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New Member

OSPF equal cost load balancing is sending unequal traffic on the links.

 

i have 2 x 20 Mbps Point to Point ethernet links configured with equal ospf cost and both links terminated on the single router at both ends.

interface FastEthernet0/0/0

 bandwidth 20000
 ip address x.x.x.x y.y.y.y
 load-interval 30
 duplex auto
 speed auto
 traffic-shape rate 20000000 500000 500000 1000
!
interface FastEthernet0/0/1
 bandwidth 20000
 ip address x.x.x.x y.y.y.y
 load-interval 30
 duplex auto
 speed auto
 traffic-shape rate 20000000 500000 500000 1000

 

FastEthernet0/0/0 is up, line protocol is up
  Internet Address 135.254.193.53/30, Area 0.0.0.1
  Process ID 3435, Router ID 135.254.0.95, Network Type BROADCAST, Cost: 5

 

FastEthernet0/0/1 is up, line protocol is up
  Internet Address 135.254.193.45/30, Area 0.0.0.1
  Process ID 3435, Router ID 135.254.0.95, Network Type BROADCAST, Cost: 5

 

I see majority of the traffic using the link F0/0/0 and only 30% traffic using the second link F0/0/1.

 

I used per-packet load-sharing on these interfaces which caused throughput problems, so i removed that from the interface. Should i add some CEF commands or should try per-destination load sharing to see equal traffic on both links ?

10 REPLIES
Bronze

Hi,could you please post sh

Hi,

could you please post sh ip route <destination_network> ?

Per-destination load balancing means the router distributes the packets based on the destination address. Given two paths to the same network, all packets for destination1 on that network go over the first path, all packets for destination2 on that network go over the second path, and so on. This preserves packet order, with potential unequal usage of the links. If one host receives the majority of the traffic all packets use one link, which leaves bandwidth on other links unused. A larger number of destination addresses leads to more equally used links. To achieve more equally used links use IOS software to build a route-cache entry for every destination address, instead of every destination network, as is the case when only a single path exists. Therefore traffic for different hosts on the same destination network can use different paths. The downside of this approach is that for core backbone routers carrying traffic for thousands of destination hosts, memory and processing requirements for maintaining the cache become very demanding.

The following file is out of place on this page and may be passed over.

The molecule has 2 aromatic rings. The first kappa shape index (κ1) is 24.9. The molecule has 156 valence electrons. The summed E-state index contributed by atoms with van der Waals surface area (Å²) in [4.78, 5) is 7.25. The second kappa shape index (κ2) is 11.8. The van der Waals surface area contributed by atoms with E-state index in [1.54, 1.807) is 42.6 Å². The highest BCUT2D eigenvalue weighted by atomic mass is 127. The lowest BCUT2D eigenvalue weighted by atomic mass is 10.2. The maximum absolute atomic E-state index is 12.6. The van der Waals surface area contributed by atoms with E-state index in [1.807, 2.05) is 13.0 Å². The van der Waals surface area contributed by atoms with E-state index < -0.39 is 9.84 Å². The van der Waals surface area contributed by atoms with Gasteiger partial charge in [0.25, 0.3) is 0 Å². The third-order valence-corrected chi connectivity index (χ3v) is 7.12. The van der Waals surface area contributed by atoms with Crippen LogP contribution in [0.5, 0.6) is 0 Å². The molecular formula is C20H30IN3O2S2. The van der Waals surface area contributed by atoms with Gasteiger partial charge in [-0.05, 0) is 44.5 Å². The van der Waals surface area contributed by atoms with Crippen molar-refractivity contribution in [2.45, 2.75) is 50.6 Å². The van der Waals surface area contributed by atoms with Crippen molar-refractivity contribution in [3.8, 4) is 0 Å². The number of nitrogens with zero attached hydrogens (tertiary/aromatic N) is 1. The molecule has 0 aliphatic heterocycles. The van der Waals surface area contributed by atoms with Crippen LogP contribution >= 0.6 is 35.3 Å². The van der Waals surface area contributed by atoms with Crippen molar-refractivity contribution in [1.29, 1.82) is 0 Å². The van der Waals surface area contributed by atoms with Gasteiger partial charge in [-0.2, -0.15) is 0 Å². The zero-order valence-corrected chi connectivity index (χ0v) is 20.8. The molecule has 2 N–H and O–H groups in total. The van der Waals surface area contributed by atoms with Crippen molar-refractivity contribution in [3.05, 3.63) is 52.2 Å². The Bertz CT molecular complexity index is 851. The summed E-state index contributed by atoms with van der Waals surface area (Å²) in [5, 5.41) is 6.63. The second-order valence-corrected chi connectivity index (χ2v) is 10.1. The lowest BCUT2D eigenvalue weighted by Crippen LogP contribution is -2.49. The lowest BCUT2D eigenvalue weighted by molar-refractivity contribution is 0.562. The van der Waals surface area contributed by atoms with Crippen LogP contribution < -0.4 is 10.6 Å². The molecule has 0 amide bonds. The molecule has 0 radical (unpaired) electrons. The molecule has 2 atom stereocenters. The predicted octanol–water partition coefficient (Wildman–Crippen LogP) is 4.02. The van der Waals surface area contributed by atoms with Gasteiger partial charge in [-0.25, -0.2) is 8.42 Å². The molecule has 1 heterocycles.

Here is good explanation of OSPF load balancing:

http://www.cisco.com/c/en/us/support/docs/ip/border-gateway-protocol-bgp/5212-46.html

HTH,

Jan

New Member

Here is the routing table.

Here is the routing table.

 

Gateway of last resort is 135.254.193.53 to network 0.0.0.0

     10.0.0.0/32 is subnetted, 1 subnets
O E2    10.252.0.189 [110/1] via 135.254.193.53, 1w3d, FastEthernet0/0
                     [110/1] via 135.254.193.45, 1w3d, FastEthernet0/2/0
     135.254.0.0/16 is variably subnetted, 8 subnets, 3 masks
C       135.254.0.89/32 is directly connected, Loopback10
O E2    135.254.0.95/32 [110/20] via 135.254.193.53, 1w3d, FastEthernet0/0
                        [110/20] via 135.254.193.45, 1w3d, FastEthernet0/2/0
O       135.254.193.192/30 [110/6] via 135.254.193.53, 1w3d, FastEthernet0/0
                           [110/6] via 135.254.193.45, 1w3d, FastEthernet0/2/0
C       135.254.193.48/30 is directly connected, FastEthernet0/1
C       135.254.193.52/30 is directly connected, FastEthernet0/0
C       135.254.193.44/30 is directly connected, FastEthernet0/2/0
S       135.254.202.0/24 [1/0] via 135.254.193.50
S       135.254.175.0/24 [1/0] via 135.254.193.50
     135.250.0.0/32 is subnetted, 1 subnets
O       135.250.0.11 [110/6] via 135.254.193.53, 1w3d, FastEthernet0/0
                     [110/6] via 135.254.193.45, 1w3d, FastEthernet0/2/0
O*E2 0.0.0.0/0 [110/1] via 135.254.193.53, 1w3d, FastEthernet0/0
               [110/1] via 135.254.193.45, 1w3d, FastEthernet0/2/0

 

in-aricent01-ertr-01#show ip route 0.0.0.0
Routing entry for 0.0.0.0/0, supernet
  Known via "ospf 3435", distance 110, metric 1, candidate default path, type extern 2, forward metric 6
  Last update from 135.254.193.45 on FastEthernet0/2/0, 1w3d ago
  Routing Descriptor Blocks:
  * 135.254.193.53, from 135.250.0.11, 1w3d ago, via FastEthernet0/0
      Route metric is 1, traffic share count is 1
    135.254.193.45, from 135.250.0.11, 1w3d ago, via FastEthernet0/2/0
      Route metric is 1, traffic share count is 1

Silver

As far as I know CEF per

As far as I know CEF per-destionation load-balancing decide which link to use making an hash of source IP and destionation IP. Because per-destination load balancing depends on the statistical distribution of traffic, load sharing becomes more effective as the number of source-destination host pairs increases. (http://www.cisco.com/c/en/us/td/docs/ios-xml/ios/ipswitch_cef/configuration/15-mt/isw-cef-15-mt-book/isw-cef-load-balancing.html#GUID-303F07B8-A52B-4BD3-A1F8-54DF24493D8E) 

An alternative algorithm avaiable in CEF is per-port  load-balancing which considers also ports in hashing functions. It could be useful if you have just a few sessions (sourceIP - destionationIP). How many session is active on those links ?